On being ... scared

By Ingrid Sapona

In the U.S., fear was the main news story all week. With over 182,000 Americans dead from COVID-19 since March, it’s not surprising that fear is rising, right? But the coronavirus, which barely seems to register with most Americans these days, wasn’t the source of fear that was featured on the nightly news.

The fear that was the focus this week is fear that’s being fabricated by politicians to suit their own purposes. It’s based on mis-characterizations and outright lies and it’s meant to sow division, discord, and hatred. It’s a tried and true technique straight out of the dictator playbook. Those in power foment distrust and create havoc and then sweep in with force – whether government agents or surrogate militia – that they control.

While it’s easy to gloss over law and order rallying cries coming out of a political campaign as mere rhetoric, doing so during a time of crisis – both economic and medical – is reckless. Furthermore, not recognizing the danger of such talk adds insult to injury for people from marginalized groups. I’m not much into professional sports, but the most eloquent comments about the campaign of fear came from LA Clippers’ coach Doc Rivers in an interview after an NBA playoff game. Rivers said, “You know, what stands out to me just watching the Republican convention and they’re spewing this fear. … All you hear Donald Trump and all of them talking about [is] fear. We’re the ones getting killed. We’re the ones getting shot… and all you do is keep hearing about fear.”

While the truth of what Rivers was pointing out was powerful, it’s what he said next about the shooting of Jacob Blake that really drove home the profound emotional toll that accompanies the physical violence blacks face. He said, “It’s amazing why we keep loving this country and this country does not love us back. And, it’s just really so sad. Like, I should just be a coach and I’m so often reminded of my colour. It’s just really sad. … We protest and they send riot guards. They send people in riot outfits. They go to Michigan with guns and they’re spitting on cops and nothing happens. … I didn’t want to talk about it before the game because it’s just so hard. Just keep watching it. Just keep watching that video. If you watch that video – you don’t need to be black to be outraged. You need to be American and outraged. And how dare the Republicans talk about fear? We’re the ones that need to be scared…”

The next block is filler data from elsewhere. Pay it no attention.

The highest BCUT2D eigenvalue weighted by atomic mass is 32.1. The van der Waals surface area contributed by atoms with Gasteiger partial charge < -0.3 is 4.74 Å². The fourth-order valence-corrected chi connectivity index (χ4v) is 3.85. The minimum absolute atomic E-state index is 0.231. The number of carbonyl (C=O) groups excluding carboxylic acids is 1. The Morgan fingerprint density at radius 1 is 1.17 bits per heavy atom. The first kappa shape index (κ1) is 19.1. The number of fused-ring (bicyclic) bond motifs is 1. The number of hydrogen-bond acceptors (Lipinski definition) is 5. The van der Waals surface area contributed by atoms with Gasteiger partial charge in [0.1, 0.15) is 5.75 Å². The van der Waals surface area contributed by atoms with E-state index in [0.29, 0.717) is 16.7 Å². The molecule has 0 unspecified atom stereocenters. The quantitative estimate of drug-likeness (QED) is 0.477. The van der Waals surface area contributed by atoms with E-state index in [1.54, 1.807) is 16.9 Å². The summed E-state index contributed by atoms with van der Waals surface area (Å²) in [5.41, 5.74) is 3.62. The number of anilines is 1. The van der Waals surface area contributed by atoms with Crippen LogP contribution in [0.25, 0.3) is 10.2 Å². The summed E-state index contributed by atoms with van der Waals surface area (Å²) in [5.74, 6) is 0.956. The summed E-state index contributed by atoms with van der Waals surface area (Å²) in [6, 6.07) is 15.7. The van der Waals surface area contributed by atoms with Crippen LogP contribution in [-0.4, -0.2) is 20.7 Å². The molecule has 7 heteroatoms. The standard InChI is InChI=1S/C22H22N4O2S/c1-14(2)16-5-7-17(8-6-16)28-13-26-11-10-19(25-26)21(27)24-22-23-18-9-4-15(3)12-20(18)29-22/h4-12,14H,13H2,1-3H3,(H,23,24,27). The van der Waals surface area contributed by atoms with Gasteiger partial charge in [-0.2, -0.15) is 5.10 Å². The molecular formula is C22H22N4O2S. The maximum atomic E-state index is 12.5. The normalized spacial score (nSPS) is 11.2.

On being … is meant to be an examination of human nature. I try to tell a story about my thoughts and feelings in an effort to prompt a reaction in the reader. My hope is that your reaction to my take on things may lead you to think about how you may be feeling or behaving.

I hesitated to write today’s column because I think some readers may be turned off because they’ll see it as being about politics. That’s not my intention – today’s column isn’t motivated by politics. It’s rooted in my deep feelings of fear – fear about the future of America. I’m scared for the future of a country where lying is perfectly acceptable, where things of consequence are written off as a hoax, where vigilantes are encouraged to engage in violence, and where invocations of the rule of law are a farce.

I’ve been feeling sadness about all these things for some time, but this week I realized my sadness has turned to fear. So, I’ve been reflecting on ways of coping with my fear. I decided I must own up to my fear and talk about it – and write about it. So, when I realized this, I couldn’t not write today’s column.

To those politicians who want to use fear as a motivator, I say bring it on. I’ve decided I’m going to let my fear motivate me to stand up against racism, injustice, and tyranny – and to invite others to join me. Perhaps by doing so, folks who may be sitting by quietly – in fear of backlash or in hopes of avoiding uncomfortable situations – will find courage too.

What about you? Are you feeling afraid these days? If so, what’s behind it? Is it based on something real, or is it fabricated fear planted by some politician? What coping strategies will you employ to combat the fear?

© 2020 Ingrid Sapona




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